Brexit Fact-Check: The Economy, Immigration and The Irish Sea Border

On 1 January 2021, the day finally arrived!

Four and a half long years and two prime ministers later, the Brexit transition period finally ended.

The abundance of (mis)information that frequently surrounds significant political events such as Brexit often leads spectators confused and unenlightened.

This calls for one thing: a Brexit fact-check.

“We send the EU £350 million a week, let’s fund our NHS instead.”

The controversy arises here from the fact that the figure is a gross weekly amount awarded to the EU and does not account for the millions that flowed back into the UK through rebates and the money awarded to schemes in the UK such as the Common Agricultural Policy and the Regional Development Fund.

In light of this, the UK Statistics Authority wrote to Boris Johnson over his repeated use of the number, calling it a “clear misuse of official statistics”. They stated that the real net figure is debatable because of the money returned to the UK from the EU but it is certainly much lower at around £234 million.

The Government has pledged to deliver a record £34 billion per year in additional funding for the NHS in the NHS Funding Act 2020. However, with such a large figure in mind it seems that the £350 million a week awarded to the EU would not have stopped the government spending more on the NHS.

In addition to this, the money we could have saved on EU membership fees has already been earmarked for the divorce bill which the Office for Budget Responsibility has estimated to cost Britain around twice as much as the yearly EU membership fees with an additional 43 years of further payments which will take us to 2064. Therefore, it appears that it will be quite some time before we start making ‘savings’ from leaving the EU, that’s if we ever do.

“Take back control of our borders.”

Without running the risk of sounding like a certain former president, Boris Johnson made a pledge to cut immigration and deny entry for low-skilled foreign workers to the UK.

The Prime Minister’s claim that “the only way to take back control of immigration is to Vote Leave” is a bold statement, but how true is it?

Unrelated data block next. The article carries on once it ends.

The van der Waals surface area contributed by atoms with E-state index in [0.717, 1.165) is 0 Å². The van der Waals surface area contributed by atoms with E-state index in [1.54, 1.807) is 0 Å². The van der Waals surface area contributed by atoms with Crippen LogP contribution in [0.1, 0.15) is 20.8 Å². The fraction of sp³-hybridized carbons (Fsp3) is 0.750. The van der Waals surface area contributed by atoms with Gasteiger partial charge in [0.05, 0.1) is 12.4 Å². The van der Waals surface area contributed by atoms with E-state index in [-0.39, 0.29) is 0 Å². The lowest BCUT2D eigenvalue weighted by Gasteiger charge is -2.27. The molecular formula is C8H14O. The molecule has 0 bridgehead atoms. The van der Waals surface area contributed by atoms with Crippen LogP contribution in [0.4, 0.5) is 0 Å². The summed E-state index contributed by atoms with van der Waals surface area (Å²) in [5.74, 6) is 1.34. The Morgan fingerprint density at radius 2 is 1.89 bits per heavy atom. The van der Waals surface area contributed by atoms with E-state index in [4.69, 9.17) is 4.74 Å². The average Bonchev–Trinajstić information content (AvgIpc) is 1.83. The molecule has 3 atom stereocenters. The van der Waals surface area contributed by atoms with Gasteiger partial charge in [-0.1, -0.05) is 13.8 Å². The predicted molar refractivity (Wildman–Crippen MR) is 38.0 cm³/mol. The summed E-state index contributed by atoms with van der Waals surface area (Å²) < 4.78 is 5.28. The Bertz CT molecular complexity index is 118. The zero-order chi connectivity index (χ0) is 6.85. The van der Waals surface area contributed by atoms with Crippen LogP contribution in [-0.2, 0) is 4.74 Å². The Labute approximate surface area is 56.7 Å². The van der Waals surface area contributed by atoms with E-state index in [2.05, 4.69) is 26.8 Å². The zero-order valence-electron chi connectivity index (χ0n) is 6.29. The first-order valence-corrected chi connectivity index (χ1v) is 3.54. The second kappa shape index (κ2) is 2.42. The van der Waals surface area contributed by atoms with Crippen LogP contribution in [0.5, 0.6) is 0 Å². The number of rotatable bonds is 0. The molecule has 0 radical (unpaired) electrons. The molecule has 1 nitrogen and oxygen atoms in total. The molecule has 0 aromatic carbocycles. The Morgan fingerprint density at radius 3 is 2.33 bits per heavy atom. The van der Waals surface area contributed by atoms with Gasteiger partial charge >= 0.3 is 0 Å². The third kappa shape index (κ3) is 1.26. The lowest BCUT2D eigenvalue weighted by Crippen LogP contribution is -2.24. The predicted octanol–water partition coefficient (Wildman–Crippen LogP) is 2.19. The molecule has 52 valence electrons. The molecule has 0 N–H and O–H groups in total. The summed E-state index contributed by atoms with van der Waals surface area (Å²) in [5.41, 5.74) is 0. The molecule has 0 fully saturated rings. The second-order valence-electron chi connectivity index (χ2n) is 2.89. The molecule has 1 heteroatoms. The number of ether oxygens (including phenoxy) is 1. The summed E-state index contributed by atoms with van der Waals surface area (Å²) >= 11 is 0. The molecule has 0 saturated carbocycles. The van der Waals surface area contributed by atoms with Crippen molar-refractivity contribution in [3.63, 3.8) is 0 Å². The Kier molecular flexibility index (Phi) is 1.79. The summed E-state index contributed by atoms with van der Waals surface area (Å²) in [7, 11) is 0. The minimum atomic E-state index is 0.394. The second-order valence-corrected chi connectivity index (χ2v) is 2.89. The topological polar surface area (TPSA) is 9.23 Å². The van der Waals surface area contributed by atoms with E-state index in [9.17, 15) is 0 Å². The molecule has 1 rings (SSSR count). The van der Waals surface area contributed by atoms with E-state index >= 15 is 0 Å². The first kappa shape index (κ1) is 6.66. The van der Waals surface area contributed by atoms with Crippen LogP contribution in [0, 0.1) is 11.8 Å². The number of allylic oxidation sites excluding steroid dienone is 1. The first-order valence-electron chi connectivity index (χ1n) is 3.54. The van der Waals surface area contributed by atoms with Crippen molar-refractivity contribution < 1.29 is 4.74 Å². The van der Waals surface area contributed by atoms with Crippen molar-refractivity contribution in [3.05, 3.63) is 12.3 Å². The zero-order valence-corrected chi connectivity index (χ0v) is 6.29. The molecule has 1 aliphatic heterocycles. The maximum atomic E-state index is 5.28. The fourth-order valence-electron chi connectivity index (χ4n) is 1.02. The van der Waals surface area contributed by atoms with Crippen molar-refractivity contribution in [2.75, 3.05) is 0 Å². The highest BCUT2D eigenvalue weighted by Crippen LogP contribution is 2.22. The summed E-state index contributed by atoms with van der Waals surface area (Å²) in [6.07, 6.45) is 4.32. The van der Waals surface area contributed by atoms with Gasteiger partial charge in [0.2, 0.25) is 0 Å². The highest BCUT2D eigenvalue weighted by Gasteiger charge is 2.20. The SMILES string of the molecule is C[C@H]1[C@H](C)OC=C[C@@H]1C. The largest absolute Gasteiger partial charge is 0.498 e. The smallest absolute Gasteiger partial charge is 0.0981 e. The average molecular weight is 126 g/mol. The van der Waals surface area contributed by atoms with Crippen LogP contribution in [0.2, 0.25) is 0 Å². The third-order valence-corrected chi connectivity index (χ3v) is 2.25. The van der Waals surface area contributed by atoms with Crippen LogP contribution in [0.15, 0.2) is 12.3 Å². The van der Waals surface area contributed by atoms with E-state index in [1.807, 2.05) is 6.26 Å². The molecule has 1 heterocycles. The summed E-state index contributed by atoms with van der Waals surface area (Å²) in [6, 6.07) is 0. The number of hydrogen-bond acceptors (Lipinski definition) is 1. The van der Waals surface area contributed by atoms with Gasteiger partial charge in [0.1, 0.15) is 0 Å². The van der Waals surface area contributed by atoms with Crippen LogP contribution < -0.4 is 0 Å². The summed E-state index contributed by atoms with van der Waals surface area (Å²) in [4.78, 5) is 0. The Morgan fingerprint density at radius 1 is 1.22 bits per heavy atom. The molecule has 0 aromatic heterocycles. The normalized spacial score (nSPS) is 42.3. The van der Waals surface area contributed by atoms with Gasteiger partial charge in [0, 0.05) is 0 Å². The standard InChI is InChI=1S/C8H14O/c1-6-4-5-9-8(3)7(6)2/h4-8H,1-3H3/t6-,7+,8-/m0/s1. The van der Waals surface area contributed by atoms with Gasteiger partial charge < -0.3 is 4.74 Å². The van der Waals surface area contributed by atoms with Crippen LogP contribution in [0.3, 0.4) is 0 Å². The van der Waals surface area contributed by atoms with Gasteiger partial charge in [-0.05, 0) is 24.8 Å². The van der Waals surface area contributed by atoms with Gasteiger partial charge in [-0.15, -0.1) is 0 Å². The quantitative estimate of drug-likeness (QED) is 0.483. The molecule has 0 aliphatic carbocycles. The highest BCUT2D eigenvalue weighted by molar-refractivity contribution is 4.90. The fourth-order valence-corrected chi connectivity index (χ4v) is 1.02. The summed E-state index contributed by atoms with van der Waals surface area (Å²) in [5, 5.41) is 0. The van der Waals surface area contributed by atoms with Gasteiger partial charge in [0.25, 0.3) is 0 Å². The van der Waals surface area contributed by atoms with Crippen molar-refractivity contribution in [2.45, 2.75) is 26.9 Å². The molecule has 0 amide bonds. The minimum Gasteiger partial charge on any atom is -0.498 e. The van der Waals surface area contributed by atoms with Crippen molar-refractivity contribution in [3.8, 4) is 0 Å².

Home Secretary Priti Patel has outlined an Australian style ‘Points-Based System’ meaning that people wishing to migrate to the UK will need to achieve a certain number of points in order to qualify for UK residence, such as minimum annual earnings of £25,600.

It is unknown how many people will actually qualify under this new system and therefore it is difficult to assess how true this statement is currently. However, there appears to be some truth behind it as a new points-based system should see a decrease in net migration to the UK, but perhaps only for low skilled workers.

“There is no Irish Sea border.”

Secretary of State for Northern Ireland Brandon Lewis headed to Twitter to release this stark statement which was met by a huge backlash and demands for further clarity and evidence.

The UK and the EU have agreed on the Northern Ireland Protocol which means Northern Ireland will stay in the EU single market for goods and will continue to enforce EU customs rules and regulations at its ports.

A hardening of the land border with the Republic of Ireland and Northern Ireland has been prevented but a new “regulatory” border with the rest of the UK, complete with customs declarations, inspections and border control posts seems to refute Brandon Lewis’ statement of a complete eradication of the Irish Sea border.

With all of this in mind, one thing is for sure: the effects of Brexit will be felt for years to come and it may be a matter of time before we are able to see the extent of the truth behind some of the statements made in the process.  

Image: “Brexit” by (Mick Baker) rooster is licensed with CC BY-ND 2.0. To view a copy of this license, visit

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